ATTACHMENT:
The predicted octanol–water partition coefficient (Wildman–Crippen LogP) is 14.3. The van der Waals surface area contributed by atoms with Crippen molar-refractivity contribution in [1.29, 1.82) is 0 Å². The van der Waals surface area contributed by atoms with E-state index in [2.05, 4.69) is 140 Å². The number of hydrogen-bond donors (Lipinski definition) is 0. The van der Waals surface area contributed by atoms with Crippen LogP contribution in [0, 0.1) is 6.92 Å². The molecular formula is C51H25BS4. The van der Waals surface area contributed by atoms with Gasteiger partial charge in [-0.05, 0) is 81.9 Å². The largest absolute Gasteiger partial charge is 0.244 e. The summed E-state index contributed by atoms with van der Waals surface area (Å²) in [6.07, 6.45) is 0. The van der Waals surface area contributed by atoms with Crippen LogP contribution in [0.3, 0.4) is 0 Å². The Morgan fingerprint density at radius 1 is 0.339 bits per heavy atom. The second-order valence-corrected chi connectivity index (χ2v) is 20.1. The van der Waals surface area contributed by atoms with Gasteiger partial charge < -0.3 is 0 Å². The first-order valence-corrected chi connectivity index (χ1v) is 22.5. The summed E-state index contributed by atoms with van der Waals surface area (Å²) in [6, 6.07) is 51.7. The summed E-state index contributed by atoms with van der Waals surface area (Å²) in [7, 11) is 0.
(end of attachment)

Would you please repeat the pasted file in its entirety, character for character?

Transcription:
The predicted octanol–water partition coefficient (Wildman–Crippen LogP) is 14.3. The van der Waals surface area contributed by atoms with Crippen molar-refractivity contribution in [1.29, 1.82) is 0 Å². The van der Waals surface area contributed by atoms with E-state index in [2.05, 4.69) is 140 Å². The number of hydrogen-bond donors (Lipinski definition) is 0. The van der Waals surface area contributed by atoms with Crippen LogP contribution in [0, 0.1) is 6.92 Å². The molecular formula is C51H25BS4. The van der Waals surface area contributed by atoms with Gasteiger partial charge in [-0.05, 0) is 81.9 Å². The largest absolute Gasteiger partial charge is 0.244 e. The summed E-state index contributed by atoms with van der Waals surface area (Å²) in [6.07, 6.45) is 0. The van der Waals surface area contributed by atoms with Crippen LogP contribution in [0.3, 0.4) is 0 Å². The Morgan fingerprint density at radius 1 is 0.339 bits per heavy atom. The second-order valence-corrected chi connectivity index (χ2v) is 20.1. The van der Waals surface area contributed by atoms with Gasteiger partial charge < -0.3 is 0 Å². The first-order valence-corrected chi connectivity index (χ1v) is 22.5. The summed E-state index contributed by atoms with van der Waals surface area (Å²) in [6, 6.07) is 51.7. The summed E-state index contributed by atoms with van der Waals surface area (Å²) in [7, 11) is 0.